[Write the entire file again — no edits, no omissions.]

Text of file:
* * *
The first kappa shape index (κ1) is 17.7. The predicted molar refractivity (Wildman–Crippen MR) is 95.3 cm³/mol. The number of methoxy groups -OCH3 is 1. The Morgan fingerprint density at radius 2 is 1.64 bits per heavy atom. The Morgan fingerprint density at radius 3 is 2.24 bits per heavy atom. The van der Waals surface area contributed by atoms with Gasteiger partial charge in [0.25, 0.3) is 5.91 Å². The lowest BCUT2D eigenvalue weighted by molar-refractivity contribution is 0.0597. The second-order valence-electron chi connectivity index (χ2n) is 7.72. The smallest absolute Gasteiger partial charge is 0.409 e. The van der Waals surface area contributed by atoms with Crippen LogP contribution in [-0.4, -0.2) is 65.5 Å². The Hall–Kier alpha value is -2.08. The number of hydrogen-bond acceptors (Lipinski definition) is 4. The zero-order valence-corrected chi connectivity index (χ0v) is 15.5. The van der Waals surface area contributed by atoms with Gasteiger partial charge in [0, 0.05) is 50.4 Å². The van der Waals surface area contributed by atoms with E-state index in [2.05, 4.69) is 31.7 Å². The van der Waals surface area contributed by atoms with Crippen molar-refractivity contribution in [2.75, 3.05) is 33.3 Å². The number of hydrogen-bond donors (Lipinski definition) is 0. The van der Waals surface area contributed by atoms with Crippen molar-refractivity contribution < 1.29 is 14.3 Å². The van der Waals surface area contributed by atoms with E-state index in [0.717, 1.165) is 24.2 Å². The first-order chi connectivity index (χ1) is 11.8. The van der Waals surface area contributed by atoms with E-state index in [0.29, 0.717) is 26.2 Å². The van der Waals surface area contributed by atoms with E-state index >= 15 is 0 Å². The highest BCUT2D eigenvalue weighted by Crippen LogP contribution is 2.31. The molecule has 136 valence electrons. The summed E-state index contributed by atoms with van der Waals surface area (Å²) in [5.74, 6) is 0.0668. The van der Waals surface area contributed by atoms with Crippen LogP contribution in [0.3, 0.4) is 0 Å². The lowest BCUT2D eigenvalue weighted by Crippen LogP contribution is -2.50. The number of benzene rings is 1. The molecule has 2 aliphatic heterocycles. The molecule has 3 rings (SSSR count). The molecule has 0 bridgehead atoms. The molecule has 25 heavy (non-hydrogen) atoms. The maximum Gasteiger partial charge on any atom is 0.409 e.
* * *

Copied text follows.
The first kappa shape index (κ1) is 17.7. The predicted molar refractivity (Wildman–Crippen MR) is 95.3 cm³/mol. The number of methoxy groups -OCH3 is 1. The Morgan fingerprint density at radius 2 is 1.64 bits per heavy atom. The Morgan fingerprint density at radius 3 is 2.24 bits per heavy atom. The van der Waals surface area contributed by atoms with Gasteiger partial charge in [0.25, 0.3) is 5.91 Å². The lowest BCUT2D eigenvalue weighted by molar-refractivity contribution is 0.0597. The second-order valence-electron chi connectivity index (χ2n) is 7.72. The smallest absolute Gasteiger partial charge is 0.409 e. The van der Waals surface area contributed by atoms with Crippen LogP contribution in [-0.4, -0.2) is 65.5 Å². The Hall–Kier alpha value is -2.08. The number of hydrogen-bond acceptors (Lipinski definition) is 4. The zero-order valence-corrected chi connectivity index (χ0v) is 15.5. The van der Waals surface area contributed by atoms with Gasteiger partial charge in [0, 0.05) is 50.4 Å². The van der Waals surface area contributed by atoms with E-state index in [2.05, 4.69) is 31.7 Å². The van der Waals surface area contributed by atoms with Crippen molar-refractivity contribution in [2.75, 3.05) is 33.3 Å². The number of hydrogen-bond donors (Lipinski definition) is 0. The van der Waals surface area contributed by atoms with Crippen molar-refractivity contribution < 1.29 is 14.3 Å². The van der Waals surface area contributed by atoms with E-state index in [0.717, 1.165) is 24.2 Å². The first-order chi connectivity index (χ1) is 11.8. The van der Waals surface area contributed by atoms with E-state index in [0.29, 0.717) is 26.2 Å². The van der Waals surface area contributed by atoms with E-state index >= 15 is 0 Å². The highest BCUT2D eigenvalue weighted by Crippen LogP contribution is 2.31. The molecule has 136 valence electrons. The summed E-state index contributed by atoms with van der Waals surface area (Å²) in [5.74, 6) is 0.0668. The van der Waals surface area contributed by atoms with Crippen LogP contribution in [0.3, 0.4) is 0 Å². The lowest BCUT2D eigenvalue weighted by Crippen LogP contribution is -2.50. The number of benzene rings is 1. The molecule has 2 aliphatic heterocycles. The molecule has 3 rings (SSSR count). The molecule has 0 bridgehead atoms. The molecule has 25 heavy (non-hydrogen) atoms. The maximum Gasteiger partial charge on any atom is 0.409 e.